It should take roughly 300 days to guess “obscure” running a sequential brute force attack using only the English alphabet but including lower and upper case. Yet a simple search on Google returns an answer in less than a second. For a simple system an md5 hash of a password would generally be enough, figuring there is no data that might justify using years of computational power to crack, but with search engines you can just search for the answer in seconds. Even searching for the md5 of a random collection of letters such as AFVX, Google found a match. However the same was not true for longer random letter as well as phrases. Searches for md5s of complex random characters and phrases didn’t return any matches. Still keeping Google in mind and playing it safe, storing an md5 hash of a password is no longer enough, now we need to add a pinch of salt to the mix.
Aiding Malicious Hackers
Another hazard presented by search engines is granting the ability to malicious hackers to either find you or to attack you without any warning. An attack can present itself in one of two possibilities – you can either have been a target of opportunity or this was a targeted attack. In both cases a malicious hacker is able to use Google as one of his tools.
Target of Opportunity
Sometimes a hacker doesn’t have a particular target in mind, instead he has exploits and he wants to use those exploits to gain access to as many machines as possible. The first step is to identify the machines that have the vulnerabilities that he can exploit. In pre-Google days, this step involved scanning the internet for the service that he intends to exploit and then trying to identify each version from the list this scanning would generate. This task would previously have taken a very long time to complete. Today, however, a simple search can get a list of targets within less than a second. Searching for: intitle:index.of “Apache/1.3.34 Server at” for example returns a huge list (3million+) of domains that are running apache 1.3.34 and also have directly listing enabled in some of their web folders. Obviously it is not just Apache that can be found this way, its IIS, web applications, scripts and appliances even. Anything with a web front-end really, that might be indexed by Google. For example searching for: inurl:hp/device/this.LCDispatcher will return a number of web front-ends for HP Laserjet printers.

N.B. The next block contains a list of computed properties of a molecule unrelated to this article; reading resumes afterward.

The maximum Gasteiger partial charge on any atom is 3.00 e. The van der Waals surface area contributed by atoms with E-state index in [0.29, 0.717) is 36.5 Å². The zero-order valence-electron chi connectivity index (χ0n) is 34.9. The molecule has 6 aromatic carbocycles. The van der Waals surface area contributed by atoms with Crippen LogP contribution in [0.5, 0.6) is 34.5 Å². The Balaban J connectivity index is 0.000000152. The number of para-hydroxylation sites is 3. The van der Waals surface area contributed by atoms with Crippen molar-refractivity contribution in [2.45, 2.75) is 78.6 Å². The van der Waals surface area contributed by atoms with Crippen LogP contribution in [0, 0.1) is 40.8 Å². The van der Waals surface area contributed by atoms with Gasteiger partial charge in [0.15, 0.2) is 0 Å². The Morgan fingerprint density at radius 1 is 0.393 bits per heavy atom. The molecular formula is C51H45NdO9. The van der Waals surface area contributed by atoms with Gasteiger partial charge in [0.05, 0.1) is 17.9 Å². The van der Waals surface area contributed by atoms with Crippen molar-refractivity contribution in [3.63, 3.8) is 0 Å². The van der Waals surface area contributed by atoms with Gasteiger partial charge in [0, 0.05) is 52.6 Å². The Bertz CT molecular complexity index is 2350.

Please realize that if you try these searches they will return real live systems and printers that people and companies are using. Use these queries to test your own sites; be aware that accessing printers that you do not own might open you up to legal action. These examples are only provided to illustrate the point and the dangers, please do not misuse the knowledge.
In the previous section we saw how Google can help a malicious hacker find a target of opportunity, but how can Google help a hacker who intends to target a specific person?